Tuesday, October 8, 2013

Saving Money on College

I just came across this article with 15 tips on saving money at college and I thought, "I can save even more money than the ideas listed!"  Obviously I am not busy enough...  But here are some ideas anyway:

  1. Books.  Grovel on reddit or Craigslist for cheap books, rent, or borrow.  My first year at college I bought all new books, the second year I bought all used books, the third year I would borrow the books I needed from the library or from classmates for a quick read (I remember everything I read so I never had to take notes or highlight stuff or anything like that).
  2. Supplies.  Hit up the late July/early August school supply sales at Walmart and other stores.  If you are really worried (like pre med classes) email the professor or former students of the class and ask about special supplies you might need.
  3. School branded clothing.  I see UNLV gear every week at our local Goodwill.  Hit up local thrift stores for school branded clothes.
  4. Banking.  Find a no-fee bank or credit union and open your own savings/checking account (these can often be found through parents--their employer may let employee's kids open their own account; based on where you live--Podunk credit union--which you can use no matter where you go to school with internet banking; or close to college).  I also never recommend linking accounts with others (including parents).  For emergencies there is always Western Union.
  5. Food.  I worked at restaurants all through college and ate maybe 75% of my meals there for free.  That saved A LOT of money.
  6. Credit cards.  NO.  Just no.  Debit card is good.
  7. Freebies.  YES. Always ask for a discount and take up free/cheap hobbies (better yet, if you like tennis, for example, get on the tennis team and get a scholarship to help pay for college).  Between work, school, and tennis practice you will be too tired to go out partying at the local bars and spending your money.
  8. Home entertainment.  Get a small TV with an over the air antenna if you must but otherwise, work and study should take up so much time you don't have time for movies and 60" TVs.
  9. Cell phones.  TMobile has a $30 unlimited text/data and 100 talk minute plan.  That is a great plan for students who don't talk much anyway.
  10. Computers.  A $300 Toshiba from Best Buy should last you all four years of college and beyond.  A new Macbook Air should only be used if it was given to you for free as a gift.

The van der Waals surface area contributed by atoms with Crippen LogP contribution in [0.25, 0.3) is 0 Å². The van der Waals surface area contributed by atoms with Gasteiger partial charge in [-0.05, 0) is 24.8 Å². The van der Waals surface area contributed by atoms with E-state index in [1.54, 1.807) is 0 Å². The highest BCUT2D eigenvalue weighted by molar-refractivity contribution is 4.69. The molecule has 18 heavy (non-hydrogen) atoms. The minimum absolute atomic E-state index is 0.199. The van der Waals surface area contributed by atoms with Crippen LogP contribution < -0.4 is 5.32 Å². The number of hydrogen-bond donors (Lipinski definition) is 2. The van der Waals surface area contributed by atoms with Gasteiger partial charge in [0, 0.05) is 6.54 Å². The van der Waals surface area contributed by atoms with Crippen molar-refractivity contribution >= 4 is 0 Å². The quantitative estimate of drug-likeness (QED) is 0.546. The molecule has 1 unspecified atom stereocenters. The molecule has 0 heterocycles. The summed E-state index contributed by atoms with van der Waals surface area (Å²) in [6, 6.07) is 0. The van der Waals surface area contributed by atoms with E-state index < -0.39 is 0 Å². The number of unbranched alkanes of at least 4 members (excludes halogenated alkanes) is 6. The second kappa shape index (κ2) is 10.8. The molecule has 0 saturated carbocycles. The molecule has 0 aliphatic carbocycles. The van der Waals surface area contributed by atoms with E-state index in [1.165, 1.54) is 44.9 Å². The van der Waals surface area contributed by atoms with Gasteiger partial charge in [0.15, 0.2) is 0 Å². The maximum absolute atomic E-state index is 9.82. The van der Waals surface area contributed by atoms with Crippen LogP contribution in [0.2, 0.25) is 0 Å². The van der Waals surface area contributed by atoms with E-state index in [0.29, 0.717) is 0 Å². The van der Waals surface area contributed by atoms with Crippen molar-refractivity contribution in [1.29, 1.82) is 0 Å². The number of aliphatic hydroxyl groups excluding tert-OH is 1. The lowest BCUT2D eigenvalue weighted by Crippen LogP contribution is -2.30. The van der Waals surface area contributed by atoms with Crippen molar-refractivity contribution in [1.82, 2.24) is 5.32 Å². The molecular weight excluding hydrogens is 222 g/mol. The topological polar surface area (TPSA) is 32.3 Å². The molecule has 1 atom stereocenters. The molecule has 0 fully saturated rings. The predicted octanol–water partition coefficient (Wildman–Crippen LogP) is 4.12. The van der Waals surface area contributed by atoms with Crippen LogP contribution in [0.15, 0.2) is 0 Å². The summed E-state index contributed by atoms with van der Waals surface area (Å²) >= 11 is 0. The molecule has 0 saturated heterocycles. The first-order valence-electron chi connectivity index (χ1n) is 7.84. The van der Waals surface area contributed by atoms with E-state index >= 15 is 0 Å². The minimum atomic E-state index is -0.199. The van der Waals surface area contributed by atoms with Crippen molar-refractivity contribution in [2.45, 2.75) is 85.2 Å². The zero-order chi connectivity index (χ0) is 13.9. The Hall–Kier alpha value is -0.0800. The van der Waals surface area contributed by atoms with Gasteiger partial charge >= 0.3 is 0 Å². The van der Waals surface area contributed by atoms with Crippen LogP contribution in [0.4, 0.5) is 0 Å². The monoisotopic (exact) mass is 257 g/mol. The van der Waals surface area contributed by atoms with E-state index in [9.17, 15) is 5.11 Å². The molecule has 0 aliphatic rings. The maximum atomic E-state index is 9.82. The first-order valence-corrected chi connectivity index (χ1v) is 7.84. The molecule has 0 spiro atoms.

11. Printers.  When we were traveling I rarely printed anything.  If I did need to print something I could do it for a dime or so at the local library or have a friend print it out for me.
  12. Budget.  If you can work all summer, use the glob of money you earn to pay a year's worth of cell phone payments, and divide up the rest by nine months of school.  If that only leaves you with $100 each month for nine months you should probably get a part time job.
  13. Budgeting apps.  I like pen and paper better but to each his own.
  14. Ask for gifts.  A good idea but the best gift would be going to university near home where you can live with the folks for free and get meals from grandma on a regular basis.  You will save a ton of money this way.
  15. Scholarship.  Yes.  Apply for any and every scholarship you qualify for.  A two hour application which nets you $2000 for school pays you a wage of $1000 per hour!  
And five other things:
  1. If you can get by without a car you will save A TON of money.  Bring a bike instead.
  2. Be leery of roommates and signing apartment leases with others.  Most of these situations implode and leave all involved with a bunch of debt, collections, etc.  Better to rent a room from an elderly lady with a big, empty house near campus if necessary.  Even better is to trade work for rent if possible.
  3. Don't ever co-sign for anyone!  Not your college roommate, not your best friend, not your new, cute SO.
  4. Think of college as a job and not a last opportunity to party for four years straight.  Your job is to get through college as quickly as possible with as little expense as possible.
  5. Don't take out student loans.  Extreme yes, but on the flip side, many students who do take out massive loans leave college with extreme debt and low-wage jobs which is a horrible way to start out your adult life.  If you must, start at community college and pay as you go.  It may take longer but leaving school with no debt is a rarity and the best way to launch yourself into the world of work.

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